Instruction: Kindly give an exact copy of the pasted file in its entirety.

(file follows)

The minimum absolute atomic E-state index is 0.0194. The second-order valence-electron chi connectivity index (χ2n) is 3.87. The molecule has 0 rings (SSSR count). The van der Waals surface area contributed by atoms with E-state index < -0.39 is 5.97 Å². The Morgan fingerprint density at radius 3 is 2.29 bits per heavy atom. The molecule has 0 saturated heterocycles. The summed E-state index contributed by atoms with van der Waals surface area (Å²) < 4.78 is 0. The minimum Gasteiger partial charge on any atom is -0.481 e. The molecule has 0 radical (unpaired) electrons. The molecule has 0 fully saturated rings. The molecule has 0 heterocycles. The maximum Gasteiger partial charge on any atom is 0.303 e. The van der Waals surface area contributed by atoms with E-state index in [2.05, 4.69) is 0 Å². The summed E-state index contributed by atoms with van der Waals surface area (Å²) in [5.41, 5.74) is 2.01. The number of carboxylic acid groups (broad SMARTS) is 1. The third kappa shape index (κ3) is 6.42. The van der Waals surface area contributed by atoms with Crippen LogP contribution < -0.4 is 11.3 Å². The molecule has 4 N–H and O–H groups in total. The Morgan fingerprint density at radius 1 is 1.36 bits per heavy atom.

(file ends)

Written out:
The minimum absolute atomic E-state index is 0.0194. The second-order valence-electron chi connectivity index (χ2n) is 3.87. The molecule has 0 rings (SSSR count). The van der Waals surface area contributed by atoms with E-state index < -0.39 is 5.97 Å². The Morgan fingerprint density at radius 3 is 2.29 bits per heavy atom. The molecule has 0 saturated heterocycles. The summed E-state index contributed by atoms with van der Waals surface area (Å²) < 4.78 is 0. The minimum Gasteiger partial charge on any atom is -0.481 e. The molecule has 0 radical (unpaired) electrons. The molecule has 0 fully saturated rings. The molecule has 0 heterocycles. The maximum Gasteiger partial charge on any atom is 0.303 e. The van der Waals surface area contributed by atoms with E-state index in [2.05, 4.69) is 0 Å². The summed E-state index contributed by atoms with van der Waals surface area (Å²) in [5.41, 5.74) is 2.01. The number of carboxylic acid groups (broad SMARTS) is 1. The third kappa shape index (κ3) is 6.42. The van der Waals surface area contributed by atoms with Crippen LogP contribution < -0.4 is 11.3 Å². The molecule has 4 N–H and O–H groups in total. The Morgan fingerprint density at radius 1 is 1.36 bits per heavy atom.